At the 67th session of ICSC last July, under the item “Alignment of the budget with strategic plans”, FICSA raised the subject of financing the staff federations’ participation in inter-agency meetings and requested ICSC to include the participation of staff representatives in its own budget. The Commission stated that “it would be more appropriate for any request of that type to be made through the HR Network to the HLCM of CEB”. One of the participants at the 16th Session of the HR Network suggested that FICSA approach ACABQ.
This situation can most politely be described as “being given the run-around”. FICSA has worked in good faith with all of the inter-agency bodies involved and has delivered all of the information that has been requested. However, our requests have been bounced from one body to another without any decisions having been taken. It would seem to us that it is time to get serious, to give credence to the words of the Secretary-General and to work together to improve staff-management relations and staff representation.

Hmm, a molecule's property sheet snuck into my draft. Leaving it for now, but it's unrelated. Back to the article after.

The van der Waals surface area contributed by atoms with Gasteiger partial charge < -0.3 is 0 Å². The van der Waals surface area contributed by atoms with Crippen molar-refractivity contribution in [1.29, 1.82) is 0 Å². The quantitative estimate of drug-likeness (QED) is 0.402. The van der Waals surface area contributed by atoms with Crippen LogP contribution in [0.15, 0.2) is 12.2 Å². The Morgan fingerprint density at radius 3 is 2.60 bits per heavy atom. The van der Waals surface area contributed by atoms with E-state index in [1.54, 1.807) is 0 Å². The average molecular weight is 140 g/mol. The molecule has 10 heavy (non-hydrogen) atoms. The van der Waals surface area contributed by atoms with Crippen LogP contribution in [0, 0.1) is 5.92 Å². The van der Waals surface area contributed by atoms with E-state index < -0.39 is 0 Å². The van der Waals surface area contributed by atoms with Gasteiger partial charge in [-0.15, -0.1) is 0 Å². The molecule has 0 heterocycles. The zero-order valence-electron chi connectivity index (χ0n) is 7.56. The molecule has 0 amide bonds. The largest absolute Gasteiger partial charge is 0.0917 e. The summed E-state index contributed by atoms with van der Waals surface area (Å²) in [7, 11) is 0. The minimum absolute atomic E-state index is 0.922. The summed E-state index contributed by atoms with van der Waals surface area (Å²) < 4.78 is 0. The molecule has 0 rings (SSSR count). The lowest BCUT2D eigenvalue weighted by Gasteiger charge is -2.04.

Indeed, the implementation of the objectives of the Member States cannot be done without staff, and therefore we cannot continue to ignore the real issues of staff-management relations and staff representation which, if addressed properly, will make organizations more effective.